Additional reference is made to FIG. 3, which is a cross-sectional view of a portion of the exemplary mast assembly of FIG. 1 including portions of the three tubes T1, T2 and T3, and the two latch assemblies L mounted thereto. The three tubes T1, T2 and T3 are illustrated in a nested, or fully retracted, configuration, with the nest lock of each latch assembly L engaged. Each latch assembly L is as described in connection with FIG. 2 and further includes a nest lock bar 24 mounted by a pin 25 for pivoting movement between an unlocked position (shown in FIG. 3) and a locked position. A nest lock bar spring 26 biases the nest lock bar 24 towards the engaged position (disengaged position shown in FIG. 3). The nest lock bar 24 is generally u-shape in cross-section and includes a major arm 27 and a minor arm 28 extending from a base portion. The major arm 27 is configured to engage the lock member 14, while a base portion of the nest lock bar abuts the housing 12. The position at which the nest lock bar 24 engages the lock member is aligned with, or slightly below, the pin 25 such that a force applied to the nest lock bar 24 tends to rotate the nest lock bar in a direction to maintain the base portion in abutting engagement with the housing 12. In this manner, the nest lock bar 24 locks the lock member in the locked position.

A sliding nest lock member 30 is also supported in the housing 12 and is coupled to the lock member 14 by a pin 34 received in a slot 36 of the sliding nest lock member 30. The sliding nest lock member 30 moves back and forth within the housing 12 as the lock member 14 moves between its locked and unlocked positions. As such, the sliding nest lock member 30 is displaced to the left in FIG. 3 when the lock member 14 is in the unlocked position and displaced to the right in FIG. 3 when the lock member 14 is in the locked position. It will be appreciated that, when the sliding nest lock member 30 is displaced to the left in FIG. 3, it extends at least partially into an aperture A of the trigger post 20 of the latch L associated with the adjacent tube. In this manner, the sliding nest lock 30 locks the adjacent tubes in a nested configured.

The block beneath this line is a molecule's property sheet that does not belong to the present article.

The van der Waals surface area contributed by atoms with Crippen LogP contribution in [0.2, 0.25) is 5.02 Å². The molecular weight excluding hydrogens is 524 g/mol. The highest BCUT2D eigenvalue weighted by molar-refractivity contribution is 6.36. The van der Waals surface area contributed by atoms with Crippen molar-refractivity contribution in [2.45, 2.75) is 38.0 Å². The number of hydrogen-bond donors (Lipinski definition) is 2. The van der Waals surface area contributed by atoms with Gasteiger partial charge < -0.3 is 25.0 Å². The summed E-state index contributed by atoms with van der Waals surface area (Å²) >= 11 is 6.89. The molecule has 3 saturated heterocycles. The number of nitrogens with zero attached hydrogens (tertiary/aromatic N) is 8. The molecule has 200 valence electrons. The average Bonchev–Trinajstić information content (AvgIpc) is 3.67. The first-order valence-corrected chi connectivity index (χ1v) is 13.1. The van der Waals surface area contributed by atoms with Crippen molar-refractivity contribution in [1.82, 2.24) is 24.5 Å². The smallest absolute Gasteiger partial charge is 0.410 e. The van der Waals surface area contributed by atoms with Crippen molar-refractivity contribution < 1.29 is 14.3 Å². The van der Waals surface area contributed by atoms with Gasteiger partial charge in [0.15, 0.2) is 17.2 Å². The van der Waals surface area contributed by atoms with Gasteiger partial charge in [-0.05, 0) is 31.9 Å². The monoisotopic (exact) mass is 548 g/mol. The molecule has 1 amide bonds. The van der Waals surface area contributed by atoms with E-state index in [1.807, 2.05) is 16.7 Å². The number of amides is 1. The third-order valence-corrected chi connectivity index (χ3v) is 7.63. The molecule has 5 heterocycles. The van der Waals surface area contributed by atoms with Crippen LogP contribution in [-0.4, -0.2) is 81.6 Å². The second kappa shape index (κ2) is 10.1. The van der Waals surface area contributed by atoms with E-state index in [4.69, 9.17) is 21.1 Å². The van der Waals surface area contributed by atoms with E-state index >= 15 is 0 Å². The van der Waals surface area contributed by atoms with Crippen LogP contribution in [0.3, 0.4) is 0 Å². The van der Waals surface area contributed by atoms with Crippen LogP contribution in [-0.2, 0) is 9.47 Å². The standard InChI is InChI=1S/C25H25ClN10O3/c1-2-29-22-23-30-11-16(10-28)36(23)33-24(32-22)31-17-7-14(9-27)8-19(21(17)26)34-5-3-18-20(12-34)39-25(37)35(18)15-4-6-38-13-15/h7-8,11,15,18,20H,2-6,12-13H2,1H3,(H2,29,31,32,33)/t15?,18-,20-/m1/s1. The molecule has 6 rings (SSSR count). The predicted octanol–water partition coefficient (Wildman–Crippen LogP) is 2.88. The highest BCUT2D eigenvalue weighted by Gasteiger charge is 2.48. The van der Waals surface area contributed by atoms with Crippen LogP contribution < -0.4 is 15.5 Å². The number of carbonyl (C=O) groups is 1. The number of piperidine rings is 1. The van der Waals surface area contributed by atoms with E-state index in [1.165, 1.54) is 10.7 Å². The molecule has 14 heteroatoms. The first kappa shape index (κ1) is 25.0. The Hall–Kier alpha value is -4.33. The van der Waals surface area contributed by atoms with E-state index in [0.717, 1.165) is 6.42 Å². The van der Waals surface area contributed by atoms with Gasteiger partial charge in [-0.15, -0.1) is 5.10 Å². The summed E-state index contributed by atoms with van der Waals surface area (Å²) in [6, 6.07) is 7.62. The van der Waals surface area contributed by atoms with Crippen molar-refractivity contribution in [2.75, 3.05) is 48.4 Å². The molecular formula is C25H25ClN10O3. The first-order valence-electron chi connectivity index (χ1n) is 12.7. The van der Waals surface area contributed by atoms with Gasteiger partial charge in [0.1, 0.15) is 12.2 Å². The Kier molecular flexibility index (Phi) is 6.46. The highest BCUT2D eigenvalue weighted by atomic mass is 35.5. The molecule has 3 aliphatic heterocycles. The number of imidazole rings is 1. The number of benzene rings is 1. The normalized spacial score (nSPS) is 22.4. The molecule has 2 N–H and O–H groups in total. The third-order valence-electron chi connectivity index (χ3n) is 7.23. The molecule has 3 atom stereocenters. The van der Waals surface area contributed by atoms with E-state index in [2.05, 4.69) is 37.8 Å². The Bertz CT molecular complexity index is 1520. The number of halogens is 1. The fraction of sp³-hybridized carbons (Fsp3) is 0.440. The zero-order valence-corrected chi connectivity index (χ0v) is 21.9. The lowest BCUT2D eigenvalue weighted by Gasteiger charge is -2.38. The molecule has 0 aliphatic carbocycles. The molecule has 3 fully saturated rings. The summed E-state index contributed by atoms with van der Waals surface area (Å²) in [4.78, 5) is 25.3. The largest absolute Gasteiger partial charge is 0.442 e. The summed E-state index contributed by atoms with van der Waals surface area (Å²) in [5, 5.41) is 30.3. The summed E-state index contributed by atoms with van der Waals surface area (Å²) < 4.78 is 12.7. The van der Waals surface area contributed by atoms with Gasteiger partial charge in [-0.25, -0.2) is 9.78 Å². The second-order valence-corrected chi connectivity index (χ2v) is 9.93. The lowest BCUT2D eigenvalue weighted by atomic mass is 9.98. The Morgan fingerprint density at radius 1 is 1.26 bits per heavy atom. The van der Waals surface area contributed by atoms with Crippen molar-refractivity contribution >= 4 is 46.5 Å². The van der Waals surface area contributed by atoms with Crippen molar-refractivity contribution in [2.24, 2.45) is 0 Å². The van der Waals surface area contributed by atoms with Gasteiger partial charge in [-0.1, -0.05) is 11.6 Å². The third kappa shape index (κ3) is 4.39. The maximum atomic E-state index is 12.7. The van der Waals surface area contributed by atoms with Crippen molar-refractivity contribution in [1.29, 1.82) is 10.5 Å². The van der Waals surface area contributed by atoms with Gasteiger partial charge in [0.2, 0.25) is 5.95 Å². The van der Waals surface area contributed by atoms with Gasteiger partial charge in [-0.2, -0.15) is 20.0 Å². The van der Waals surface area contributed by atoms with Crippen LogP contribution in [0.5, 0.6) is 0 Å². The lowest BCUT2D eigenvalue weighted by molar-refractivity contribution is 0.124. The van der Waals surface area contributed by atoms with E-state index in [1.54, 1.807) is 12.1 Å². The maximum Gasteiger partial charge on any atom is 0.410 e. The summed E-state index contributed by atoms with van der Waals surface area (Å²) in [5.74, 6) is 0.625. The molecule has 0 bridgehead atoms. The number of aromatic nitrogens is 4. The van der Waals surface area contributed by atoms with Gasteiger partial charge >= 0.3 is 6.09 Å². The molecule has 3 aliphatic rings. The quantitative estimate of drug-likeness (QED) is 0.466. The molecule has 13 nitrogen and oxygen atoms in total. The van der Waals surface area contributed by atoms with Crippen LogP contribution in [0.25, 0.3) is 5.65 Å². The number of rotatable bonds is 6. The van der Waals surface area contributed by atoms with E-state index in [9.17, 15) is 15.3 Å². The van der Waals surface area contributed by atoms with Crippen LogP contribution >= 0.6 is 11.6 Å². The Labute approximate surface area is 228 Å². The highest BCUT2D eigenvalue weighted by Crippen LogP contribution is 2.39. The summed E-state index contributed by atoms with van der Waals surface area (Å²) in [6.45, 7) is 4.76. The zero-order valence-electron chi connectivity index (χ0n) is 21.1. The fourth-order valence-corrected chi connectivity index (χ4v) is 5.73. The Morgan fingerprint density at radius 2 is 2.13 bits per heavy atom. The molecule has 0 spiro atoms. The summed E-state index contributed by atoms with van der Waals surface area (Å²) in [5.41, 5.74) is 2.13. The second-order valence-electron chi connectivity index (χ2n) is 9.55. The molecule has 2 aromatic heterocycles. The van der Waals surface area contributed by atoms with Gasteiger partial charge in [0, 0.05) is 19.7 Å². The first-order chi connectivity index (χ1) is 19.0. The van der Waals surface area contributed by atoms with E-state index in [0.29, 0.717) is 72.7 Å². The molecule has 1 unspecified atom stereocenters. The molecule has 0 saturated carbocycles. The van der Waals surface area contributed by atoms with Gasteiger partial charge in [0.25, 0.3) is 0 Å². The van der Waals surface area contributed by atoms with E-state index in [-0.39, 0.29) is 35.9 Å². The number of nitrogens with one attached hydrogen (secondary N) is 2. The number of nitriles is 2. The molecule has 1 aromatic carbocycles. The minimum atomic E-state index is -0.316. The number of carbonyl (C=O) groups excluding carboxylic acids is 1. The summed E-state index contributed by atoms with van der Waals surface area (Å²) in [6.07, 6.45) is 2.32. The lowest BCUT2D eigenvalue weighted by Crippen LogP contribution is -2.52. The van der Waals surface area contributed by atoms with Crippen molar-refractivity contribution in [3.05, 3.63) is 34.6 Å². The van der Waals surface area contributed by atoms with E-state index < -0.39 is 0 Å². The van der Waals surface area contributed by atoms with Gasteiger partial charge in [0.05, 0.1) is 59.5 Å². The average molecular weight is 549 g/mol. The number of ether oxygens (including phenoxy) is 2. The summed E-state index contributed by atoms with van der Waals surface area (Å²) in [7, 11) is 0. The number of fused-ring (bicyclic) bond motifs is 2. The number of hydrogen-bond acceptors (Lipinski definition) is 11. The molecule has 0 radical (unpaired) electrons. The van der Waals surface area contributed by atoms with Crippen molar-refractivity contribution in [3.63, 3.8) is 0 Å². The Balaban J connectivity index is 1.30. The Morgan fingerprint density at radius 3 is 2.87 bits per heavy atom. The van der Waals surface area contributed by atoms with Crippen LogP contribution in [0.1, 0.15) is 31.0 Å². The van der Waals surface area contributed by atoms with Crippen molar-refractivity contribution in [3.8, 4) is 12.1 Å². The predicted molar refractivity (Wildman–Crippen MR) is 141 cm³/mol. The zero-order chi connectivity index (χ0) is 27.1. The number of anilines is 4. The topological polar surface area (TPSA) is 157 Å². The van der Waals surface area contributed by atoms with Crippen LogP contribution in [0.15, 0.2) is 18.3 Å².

As previously mentioned, it is preferred to have the latch assemblies L function without outside power or manual intervention. In the exemplary embodiment, the latch assemblies are triggered when the latch plate LP of, for example, the first tube T1 aligns with the latch assembly L on the second tube T2 and the second tube T2 begins to extend. The latch assembly L on the second tube T2 has been held in the unlocked position by the lock member spring 18. When the latch plate P passes the lock member 14, a surface of the latch plate LP engages the lock member 14 and causes rotation of the lock plate 14 to the locked position thereby interlocking tube T2 to tube T1. As the second tube T2 begins to extend, the trigger post 20 is withdrawn from the latch housing 12 and in doing so, engages the minor arm 28 and rotates the nest lock bar 24 clockwise to the locked position. The lock member 14, in the locked position, is received by the latch plate LP, thereby coupling the second tube T2 to the base of the extended tube T1. As the lock member 14 is rotated to the locked position, the sliding nest lock member 30 is moved to the right in FIG. 3, thereby withdrawing it from the aperture A in the trigger post 20 of the adjacent latch assembly L and allowing further and full extension of the second tube T2. This process then repeats on the next adjacent latch assembly once the latch plate LP of the second tube T2 engages with latch assembly on tube T3.